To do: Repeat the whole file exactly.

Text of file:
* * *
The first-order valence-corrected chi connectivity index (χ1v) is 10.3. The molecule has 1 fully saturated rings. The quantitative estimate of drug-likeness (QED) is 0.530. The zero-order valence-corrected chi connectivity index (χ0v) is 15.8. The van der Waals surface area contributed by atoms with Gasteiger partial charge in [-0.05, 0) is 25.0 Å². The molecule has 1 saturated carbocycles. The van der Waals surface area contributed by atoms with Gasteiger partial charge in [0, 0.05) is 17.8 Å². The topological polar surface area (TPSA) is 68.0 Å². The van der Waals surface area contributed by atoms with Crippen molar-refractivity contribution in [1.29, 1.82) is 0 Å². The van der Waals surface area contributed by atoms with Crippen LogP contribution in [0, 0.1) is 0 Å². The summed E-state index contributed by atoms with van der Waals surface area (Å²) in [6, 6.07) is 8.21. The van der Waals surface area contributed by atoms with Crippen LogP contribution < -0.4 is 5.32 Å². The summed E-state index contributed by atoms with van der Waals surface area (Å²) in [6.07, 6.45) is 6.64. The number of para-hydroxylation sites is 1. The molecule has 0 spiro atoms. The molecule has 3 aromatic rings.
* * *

The first-order valence-corrected chi connectivity index (χ1v) is 10.3. The molecule has 1 fully saturated rings. The quantitative estimate of drug-likeness (QED) is 0.530. The zero-order valence-corrected chi connectivity index (χ0v) is 15.8. The van der Waals surface area contributed by atoms with Gasteiger partial charge in [-0.05, 0) is 25.0 Å². The molecule has 1 saturated carbocycles. The van der Waals surface area contributed by atoms with Gasteiger partial charge in [0, 0.05) is 17.8 Å². The topological polar surface area (TPSA) is 68.0 Å². The van der Waals surface area contributed by atoms with Crippen molar-refractivity contribution in [1.29, 1.82) is 0 Å². The van der Waals surface area contributed by atoms with Crippen LogP contribution in [0, 0.1) is 0 Å². The summed E-state index contributed by atoms with van der Waals surface area (Å²) in [6, 6.07) is 8.21. The van der Waals surface area contributed by atoms with Crippen LogP contribution < -0.4 is 5.32 Å². The summed E-state index contributed by atoms with van der Waals surface area (Å²) in [6.07, 6.45) is 6.64. The number of para-hydroxylation sites is 1. The molecule has 0 spiro atoms. The molecule has 3 aromatic rings.